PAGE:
Here in the Maldives we’re blessed to have not only big animals like mantas, turtles and sharks but also beautiful macro life. The house reef at Six Senses Laamu has the best of both worlds, offering up nudibranchs, little octopuses still undescribed by science and even a resident guitar shark! Here are some highlights from February, enjoy!
Did you know that the deadly, highly venomous blue-ring octopus cannot tell the sex of another blue-ring at first sight? They have to feel the other one first in order to be able to figure it out. An encounter can be witnessed in this video where two blue-ring octopuses (Hapalochlaena sp.) meet each other for the first time. Love at first sight or disaster date? Watch to find out!
You asked for mantis shrimps, and you got them! OK, even if you didn’t ask for them, November’s highlights include some fascinating behavior (what were the mantis shrimps doing?!) and weird wildlife. A rare Polycera nudibranch (check out that beard!) makes an appearance feasting on red arborescent bryozoans, a wunderpus (Wunderpus photogenicus) pulsates color change on its eye-stalks and a rare green shrimp with eggs flexes its brood. Bonus points for you if you spot the bobtail squid covering itself with sand, one of the cutest things you can see when night diving in Lembeh Strait. Enjoy!
Frogfishes are a member of the anglerfish family and eat pretty much everything, shrimps, fish and even other frogfish. The strike itself is accomplished with the sudden opening of the jaws, which enlarges the size of the mouth up to 12 times, pulling the prey into the mouth along with water. The water flows out through the gills, while the prey is swallowed and the food pipe closed with a special muscle to keep the victim from escaping. In addition to expanding their mouths, frogfish can also expand their stomachs to swallow animals up to twice their size.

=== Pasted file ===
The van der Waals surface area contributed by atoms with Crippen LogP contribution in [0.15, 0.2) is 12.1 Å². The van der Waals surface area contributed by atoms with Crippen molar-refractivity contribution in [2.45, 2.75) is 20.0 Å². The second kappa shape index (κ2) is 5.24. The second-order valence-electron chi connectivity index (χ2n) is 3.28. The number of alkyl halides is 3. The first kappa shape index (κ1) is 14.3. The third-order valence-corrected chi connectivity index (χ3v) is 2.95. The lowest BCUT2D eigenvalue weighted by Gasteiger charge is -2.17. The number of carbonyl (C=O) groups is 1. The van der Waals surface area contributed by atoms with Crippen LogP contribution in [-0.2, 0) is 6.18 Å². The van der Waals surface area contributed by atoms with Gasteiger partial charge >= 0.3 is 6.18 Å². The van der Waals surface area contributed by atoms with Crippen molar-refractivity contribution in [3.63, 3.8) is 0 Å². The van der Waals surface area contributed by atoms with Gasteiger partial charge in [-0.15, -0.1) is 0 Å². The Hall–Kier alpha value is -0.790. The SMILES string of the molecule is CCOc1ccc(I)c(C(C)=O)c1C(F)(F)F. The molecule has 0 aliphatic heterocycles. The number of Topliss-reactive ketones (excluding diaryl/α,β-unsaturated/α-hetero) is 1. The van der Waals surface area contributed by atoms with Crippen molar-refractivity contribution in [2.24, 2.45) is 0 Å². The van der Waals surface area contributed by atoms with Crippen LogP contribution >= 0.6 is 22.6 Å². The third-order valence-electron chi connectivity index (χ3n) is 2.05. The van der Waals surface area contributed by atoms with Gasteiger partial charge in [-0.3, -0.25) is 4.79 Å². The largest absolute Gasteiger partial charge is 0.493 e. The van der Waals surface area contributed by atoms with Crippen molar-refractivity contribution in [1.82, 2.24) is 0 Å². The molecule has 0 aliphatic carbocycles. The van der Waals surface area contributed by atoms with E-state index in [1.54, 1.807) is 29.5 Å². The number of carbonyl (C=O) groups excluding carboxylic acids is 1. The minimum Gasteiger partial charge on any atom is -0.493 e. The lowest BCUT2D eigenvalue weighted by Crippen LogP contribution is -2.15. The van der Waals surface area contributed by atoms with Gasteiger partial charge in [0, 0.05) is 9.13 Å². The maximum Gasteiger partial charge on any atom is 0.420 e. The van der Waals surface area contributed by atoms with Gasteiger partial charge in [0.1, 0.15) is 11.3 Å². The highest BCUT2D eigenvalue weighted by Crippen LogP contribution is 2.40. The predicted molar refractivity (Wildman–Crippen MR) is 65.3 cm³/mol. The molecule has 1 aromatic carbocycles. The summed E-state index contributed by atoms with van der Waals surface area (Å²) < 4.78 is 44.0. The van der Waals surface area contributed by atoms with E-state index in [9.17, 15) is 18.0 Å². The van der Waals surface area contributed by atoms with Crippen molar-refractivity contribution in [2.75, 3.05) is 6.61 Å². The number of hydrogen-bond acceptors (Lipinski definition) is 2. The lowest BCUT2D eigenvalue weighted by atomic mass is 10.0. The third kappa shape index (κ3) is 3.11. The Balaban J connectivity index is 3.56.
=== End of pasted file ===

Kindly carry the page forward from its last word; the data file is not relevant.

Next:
This little clown frogfish (Antennarius maculatus) obviously did not eat his dessert first! Frogfish tend not to be picky eaters and have been known to eat just about any creature that is close enough and that will fit in their mouth (including other frogfishes of the same species) but this shrimp seemed to not suit his palate. It’s anyone’s guess as to why he spit it out – did he eat the good parts and expel only the hard shell? Was it an awkward shape and difficult to swallow? What do you think?
We guarantee you have never before seen some of the crazy critter action featured in this week’s video; have you ever seen a video close up of the eye of an elegant sand diver? No? What about this eye with a shrimp on it? Didn’t think so. This and many more bizarre and beautiful surprises in this will make you wish you were here. What was your favorite part?
This time of year often brings slightly cooler water temperatures in Lembeh and to our delight, we’ve noticed many more baby frogfishes are around than normal. Coincidence? We think not! Some of these ultra-cute froggies are in this video as well as footage of rare nudis like the Phyllodesmium koehleri and one of the weirdest, most unusual critters we’ve ever seen – a bizarre polychaete worm (Diopatra Sp.) that looks like a cross between a bobbit worm and a furry-legged bristle worm! Enjoy this up-to-the-minute glimpse of what’s going on in Lembeh.
Here are some highlights from February…check out the cardinal fish – I don’t know how he manages all these eggs…crazy!
This February is all about frogfishes…here’s a short video of some of the common species we usually see while diving the Lembeh Strait – Enjoy!
Are you a fan of night-diving? In this special episode you can see some of the critters that come out only at night: bobtail squid, bobbit worm, pleurobranch, starry night octopus and other weird underwater animals. Enjoy the night-circus!